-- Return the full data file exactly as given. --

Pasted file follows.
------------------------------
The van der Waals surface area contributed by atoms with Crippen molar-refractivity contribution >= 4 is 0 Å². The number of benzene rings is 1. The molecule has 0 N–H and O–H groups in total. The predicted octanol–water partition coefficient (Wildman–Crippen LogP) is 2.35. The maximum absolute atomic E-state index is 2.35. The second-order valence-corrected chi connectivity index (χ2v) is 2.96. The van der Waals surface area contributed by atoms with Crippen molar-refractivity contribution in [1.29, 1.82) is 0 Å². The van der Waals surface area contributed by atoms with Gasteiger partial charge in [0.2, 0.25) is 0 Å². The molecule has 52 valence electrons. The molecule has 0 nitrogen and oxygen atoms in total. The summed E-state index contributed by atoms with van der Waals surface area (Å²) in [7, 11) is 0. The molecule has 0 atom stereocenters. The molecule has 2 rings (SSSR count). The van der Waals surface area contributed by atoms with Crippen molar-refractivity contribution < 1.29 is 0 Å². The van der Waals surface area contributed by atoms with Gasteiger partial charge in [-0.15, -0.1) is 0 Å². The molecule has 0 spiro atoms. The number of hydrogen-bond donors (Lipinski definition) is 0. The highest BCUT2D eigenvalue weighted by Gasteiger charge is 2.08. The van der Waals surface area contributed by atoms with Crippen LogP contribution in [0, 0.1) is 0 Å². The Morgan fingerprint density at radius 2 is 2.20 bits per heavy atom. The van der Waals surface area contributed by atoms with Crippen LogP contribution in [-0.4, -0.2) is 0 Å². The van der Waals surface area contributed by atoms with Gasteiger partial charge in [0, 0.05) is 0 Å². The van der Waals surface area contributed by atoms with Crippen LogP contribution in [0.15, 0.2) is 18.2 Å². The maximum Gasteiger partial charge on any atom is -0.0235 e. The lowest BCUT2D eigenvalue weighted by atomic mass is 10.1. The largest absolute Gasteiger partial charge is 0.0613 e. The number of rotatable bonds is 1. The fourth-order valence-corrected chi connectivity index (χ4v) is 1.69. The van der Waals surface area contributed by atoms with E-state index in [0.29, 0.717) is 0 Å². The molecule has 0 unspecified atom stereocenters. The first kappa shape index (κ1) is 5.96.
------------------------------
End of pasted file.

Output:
The van der Waals surface area contributed by atoms with Crippen molar-refractivity contribution >= 4 is 0 Å². The number of benzene rings is 1. The molecule has 0 N–H and O–H groups in total. The predicted octanol–water partition coefficient (Wildman–Crippen LogP) is 2.35. The maximum absolute atomic E-state index is 2.35. The second-order valence-corrected chi connectivity index (χ2v) is 2.96. The van der Waals surface area contributed by atoms with Crippen molar-refractivity contribution in [1.29, 1.82) is 0 Å². The van der Waals surface area contributed by atoms with Gasteiger partial charge in [0.2, 0.25) is 0 Å². The molecule has 52 valence electrons. The molecule has 0 nitrogen and oxygen atoms in total. The summed E-state index contributed by atoms with van der Waals surface area (Å²) in [7, 11) is 0. The molecule has 0 atom stereocenters. The molecule has 2 rings (SSSR count). The van der Waals surface area contributed by atoms with Crippen molar-refractivity contribution < 1.29 is 0 Å². The van der Waals surface area contributed by atoms with Gasteiger partial charge in [-0.15, -0.1) is 0 Å². The molecule has 0 spiro atoms. The number of hydrogen-bond donors (Lipinski definition) is 0. The highest BCUT2D eigenvalue weighted by Gasteiger charge is 2.08. The van der Waals surface area contributed by atoms with Crippen LogP contribution in [0, 0.1) is 0 Å². The Morgan fingerprint density at radius 2 is 2.20 bits per heavy atom. The van der Waals surface area contributed by atoms with Crippen LogP contribution in [-0.4, -0.2) is 0 Å². The van der Waals surface area contributed by atoms with Gasteiger partial charge in [0, 0.05) is 0 Å². The van der Waals surface area contributed by atoms with Crippen LogP contribution in [0.15, 0.2) is 18.2 Å². The maximum Gasteiger partial charge on any atom is -0.0235 e. The lowest BCUT2D eigenvalue weighted by atomic mass is 10.1. The largest absolute Gasteiger partial charge is 0.0613 e. The number of rotatable bonds is 1. The fourth-order valence-corrected chi connectivity index (χ4v) is 1.69. The van der Waals surface area contributed by atoms with E-state index in [0.29, 0.717) is 0 Å². The molecule has 0 unspecified atom stereocenters. The first kappa shape index (κ1) is 5.96.